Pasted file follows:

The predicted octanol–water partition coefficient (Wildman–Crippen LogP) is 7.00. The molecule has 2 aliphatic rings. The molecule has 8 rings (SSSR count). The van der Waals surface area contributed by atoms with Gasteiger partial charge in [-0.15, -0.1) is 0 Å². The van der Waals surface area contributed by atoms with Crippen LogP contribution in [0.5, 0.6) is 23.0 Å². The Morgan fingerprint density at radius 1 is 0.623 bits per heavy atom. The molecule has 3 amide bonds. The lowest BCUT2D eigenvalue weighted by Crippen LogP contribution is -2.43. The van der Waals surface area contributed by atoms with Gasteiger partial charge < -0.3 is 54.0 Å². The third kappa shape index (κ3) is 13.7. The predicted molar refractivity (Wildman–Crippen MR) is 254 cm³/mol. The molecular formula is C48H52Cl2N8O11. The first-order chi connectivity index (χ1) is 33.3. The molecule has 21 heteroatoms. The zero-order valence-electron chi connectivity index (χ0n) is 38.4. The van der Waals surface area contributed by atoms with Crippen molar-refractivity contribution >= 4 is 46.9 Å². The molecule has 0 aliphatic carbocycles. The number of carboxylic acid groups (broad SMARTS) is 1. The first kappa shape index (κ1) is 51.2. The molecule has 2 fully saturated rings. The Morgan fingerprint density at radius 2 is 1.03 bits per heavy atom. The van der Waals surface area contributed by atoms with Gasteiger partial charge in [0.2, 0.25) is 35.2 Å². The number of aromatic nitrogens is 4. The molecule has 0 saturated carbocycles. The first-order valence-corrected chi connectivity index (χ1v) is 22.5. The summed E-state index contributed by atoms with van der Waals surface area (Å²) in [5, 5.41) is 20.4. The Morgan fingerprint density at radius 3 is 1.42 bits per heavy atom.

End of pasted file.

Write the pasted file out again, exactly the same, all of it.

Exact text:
The predicted octanol–water partition coefficient (Wildman–Crippen LogP) is 7.00. The molecule has 2 aliphatic rings. The molecule has 8 rings (SSSR count). The van der Waals surface area contributed by atoms with Gasteiger partial charge in [-0.15, -0.1) is 0 Å². The van der Waals surface area contributed by atoms with Crippen LogP contribution in [0.5, 0.6) is 23.0 Å². The Morgan fingerprint density at radius 1 is 0.623 bits per heavy atom. The molecule has 3 amide bonds. The lowest BCUT2D eigenvalue weighted by Crippen LogP contribution is -2.43. The van der Waals surface area contributed by atoms with Gasteiger partial charge < -0.3 is 54.0 Å². The third kappa shape index (κ3) is 13.7. The predicted molar refractivity (Wildman–Crippen MR) is 254 cm³/mol. The molecular formula is C48H52Cl2N8O11. The first-order chi connectivity index (χ1) is 33.3. The molecule has 21 heteroatoms. The zero-order valence-electron chi connectivity index (χ0n) is 38.4. The van der Waals surface area contributed by atoms with Crippen molar-refractivity contribution >= 4 is 46.9 Å². The molecule has 0 aliphatic carbocycles. The number of carboxylic acid groups (broad SMARTS) is 1. The first kappa shape index (κ1) is 51.2. The molecule has 2 fully saturated rings. The Morgan fingerprint density at radius 2 is 1.03 bits per heavy atom. The van der Waals surface area contributed by atoms with Gasteiger partial charge in [0.2, 0.25) is 35.2 Å². The number of aromatic nitrogens is 4. The molecule has 0 saturated carbocycles. The first-order valence-corrected chi connectivity index (χ1v) is 22.5. The summed E-state index contributed by atoms with van der Waals surface area (Å²) in [5, 5.41) is 20.4. The Morgan fingerprint density at radius 3 is 1.42 bits per heavy atom.